A professional artist and shul member, Shoshannah Brombacher, stepped forward when asked to decorate the sukkah. She did it because “I like the shul and I like and admire Gidon for what he did for the shul,” she said. Her paintings on the white tarps on the outside of the sukkah are Chagal like images of the Ushpizin, the guests, our ancestors, who are invited into the sukkah every night of the holiday combined with Chassidic images and Jewish symbols related to the ushpizin: Abraham, Isaac, Jacob, Moses, Aaron, Joseph and David.

The paintings are in black and white. She said she only used black for lack of time since to use colors requires mixing and time for drying and she often draws in black and white. “I love black and white. Sometimes color distracts.”

In an email interview with the Star, Brombacher said, “I liked the sukkah the moment I saw it. Not only because of the shape, it is nice and round, like yurt, and the spacious impression, but also because of the white canvas. In the mind of an artist this screams to be painted. I always wanted to paint a sukkah, from when I was a kid, and here I saw a great chance. I am very grateful to Gidon.”

As a member of the shul and an artist, she added that “the mitzvah of the sukkah is dear to me, even though as a woman I am not required to eat there, like a man. But of course I did/do sit in the sukkah with my family, and my community. It makes me happy that I could help to make a hiddur, an embellishment for a mitzvah. I love the Yavneh Minyan and I am happy to do something back for my community. Since I am an artist, I like to donate artistic work. Others can cook better, or do other things for the minyan; I am an artist, I paint. It connects me to our Jewish history. I often think of Betzalel, who was in charge of the artists and artisans working at the Mishkan in the desert. I would have loved to participate, be in that group.”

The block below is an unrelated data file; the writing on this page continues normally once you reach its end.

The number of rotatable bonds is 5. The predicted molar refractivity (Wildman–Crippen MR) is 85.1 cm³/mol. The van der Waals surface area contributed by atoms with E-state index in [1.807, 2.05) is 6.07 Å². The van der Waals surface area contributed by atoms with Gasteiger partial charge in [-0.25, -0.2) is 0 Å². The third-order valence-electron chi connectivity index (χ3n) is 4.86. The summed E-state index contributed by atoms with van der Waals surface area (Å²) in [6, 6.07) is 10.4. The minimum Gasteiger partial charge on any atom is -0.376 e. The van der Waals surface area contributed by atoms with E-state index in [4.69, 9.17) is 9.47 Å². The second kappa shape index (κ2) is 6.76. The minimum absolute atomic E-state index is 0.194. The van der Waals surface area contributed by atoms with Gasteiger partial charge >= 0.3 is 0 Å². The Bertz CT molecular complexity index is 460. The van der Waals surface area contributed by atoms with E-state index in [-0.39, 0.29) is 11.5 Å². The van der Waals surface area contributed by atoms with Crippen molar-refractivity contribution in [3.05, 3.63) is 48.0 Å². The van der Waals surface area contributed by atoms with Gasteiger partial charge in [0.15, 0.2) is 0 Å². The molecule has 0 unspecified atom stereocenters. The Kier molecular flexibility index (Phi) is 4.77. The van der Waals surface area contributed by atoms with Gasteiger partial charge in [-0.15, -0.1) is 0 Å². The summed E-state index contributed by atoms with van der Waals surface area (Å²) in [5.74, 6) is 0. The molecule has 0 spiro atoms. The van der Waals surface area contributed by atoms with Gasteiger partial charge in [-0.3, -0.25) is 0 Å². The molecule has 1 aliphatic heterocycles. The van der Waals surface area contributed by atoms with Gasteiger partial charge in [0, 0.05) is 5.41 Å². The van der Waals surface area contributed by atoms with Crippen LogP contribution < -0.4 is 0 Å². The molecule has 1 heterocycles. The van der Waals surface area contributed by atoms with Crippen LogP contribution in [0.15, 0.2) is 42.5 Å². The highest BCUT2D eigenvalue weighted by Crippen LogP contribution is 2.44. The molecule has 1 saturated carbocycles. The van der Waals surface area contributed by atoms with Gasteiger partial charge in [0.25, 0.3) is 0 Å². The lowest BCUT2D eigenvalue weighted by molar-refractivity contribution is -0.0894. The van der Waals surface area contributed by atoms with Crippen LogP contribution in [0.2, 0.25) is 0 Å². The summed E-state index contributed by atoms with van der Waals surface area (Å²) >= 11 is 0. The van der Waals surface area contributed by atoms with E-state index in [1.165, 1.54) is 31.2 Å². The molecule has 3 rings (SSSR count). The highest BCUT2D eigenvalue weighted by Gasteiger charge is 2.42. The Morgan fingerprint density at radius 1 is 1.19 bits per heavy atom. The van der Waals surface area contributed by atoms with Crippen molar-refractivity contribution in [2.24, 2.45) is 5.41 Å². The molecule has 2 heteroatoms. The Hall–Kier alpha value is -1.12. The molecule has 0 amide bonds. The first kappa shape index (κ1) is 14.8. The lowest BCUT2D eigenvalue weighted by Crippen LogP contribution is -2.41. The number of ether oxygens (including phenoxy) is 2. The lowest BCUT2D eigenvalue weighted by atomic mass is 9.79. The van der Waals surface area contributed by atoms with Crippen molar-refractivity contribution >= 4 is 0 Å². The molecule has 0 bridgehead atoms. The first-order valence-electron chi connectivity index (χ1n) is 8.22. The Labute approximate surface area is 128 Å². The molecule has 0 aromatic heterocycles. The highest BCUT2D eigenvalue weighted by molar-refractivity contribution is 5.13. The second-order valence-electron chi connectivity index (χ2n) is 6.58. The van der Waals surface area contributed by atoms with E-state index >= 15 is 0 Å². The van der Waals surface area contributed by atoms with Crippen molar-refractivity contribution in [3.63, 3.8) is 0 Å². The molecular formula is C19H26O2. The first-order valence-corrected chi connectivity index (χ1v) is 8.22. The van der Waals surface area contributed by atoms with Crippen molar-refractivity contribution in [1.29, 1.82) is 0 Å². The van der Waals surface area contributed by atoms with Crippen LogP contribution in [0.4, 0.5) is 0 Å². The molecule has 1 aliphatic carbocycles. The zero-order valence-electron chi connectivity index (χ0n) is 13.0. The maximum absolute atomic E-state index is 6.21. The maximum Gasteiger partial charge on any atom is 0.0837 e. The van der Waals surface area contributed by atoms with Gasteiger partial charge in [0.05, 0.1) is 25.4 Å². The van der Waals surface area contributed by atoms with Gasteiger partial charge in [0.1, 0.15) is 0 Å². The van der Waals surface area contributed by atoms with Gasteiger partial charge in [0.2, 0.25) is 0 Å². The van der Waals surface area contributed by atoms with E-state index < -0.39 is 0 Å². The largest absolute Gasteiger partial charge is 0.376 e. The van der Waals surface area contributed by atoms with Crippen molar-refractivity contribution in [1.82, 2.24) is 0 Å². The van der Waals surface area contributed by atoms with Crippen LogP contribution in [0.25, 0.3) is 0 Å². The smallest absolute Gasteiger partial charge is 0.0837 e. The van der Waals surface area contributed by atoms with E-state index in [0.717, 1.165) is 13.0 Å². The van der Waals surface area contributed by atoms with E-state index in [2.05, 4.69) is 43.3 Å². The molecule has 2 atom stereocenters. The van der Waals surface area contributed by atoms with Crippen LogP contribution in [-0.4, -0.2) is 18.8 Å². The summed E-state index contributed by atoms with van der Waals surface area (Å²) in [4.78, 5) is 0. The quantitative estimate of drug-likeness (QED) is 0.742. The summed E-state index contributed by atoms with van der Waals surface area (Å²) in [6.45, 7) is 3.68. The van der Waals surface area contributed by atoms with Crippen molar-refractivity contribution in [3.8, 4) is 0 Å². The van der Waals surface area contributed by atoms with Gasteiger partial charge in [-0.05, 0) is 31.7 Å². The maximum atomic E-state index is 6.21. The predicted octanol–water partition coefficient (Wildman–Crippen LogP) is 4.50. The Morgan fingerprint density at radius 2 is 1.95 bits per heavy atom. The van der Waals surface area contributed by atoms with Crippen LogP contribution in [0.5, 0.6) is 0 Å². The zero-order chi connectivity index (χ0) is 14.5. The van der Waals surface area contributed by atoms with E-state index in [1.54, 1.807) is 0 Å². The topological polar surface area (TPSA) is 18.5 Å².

Gideon noted that the school uses the sukkah before the sukkot vacation and that the principal, Rabbi Shmuel Klammer of Woodmere, “is very involved and appreciates everything we’ve done for them.”

Gideon said that two people help him assemble the yurt style structure. “The president (of the shul) helped me with the frame,” he said. “Bina helps; last year she was decorating and setting up tables till 1 a.m.”

When it comes to disassembling the sukkah, the tarp is folded or rolled and put in the boiler room of the building. “I mark every pipe where it is going so it is easier next year. I always mark it in Hebrew; this year I will mark it in English,” he said, in case someone else would have to put it together next year.

“I have another plan for a sukkah five times the size, with one in the middle and four around — it’s my plan for when Mashiach comes,” he said. And he thought for a moment. “We can do that at the Kotel,” he said. “I’d love to do it at the Kotel.”

To see other examples of Shoshannah Brombacher’s work, visit www.absolutearts.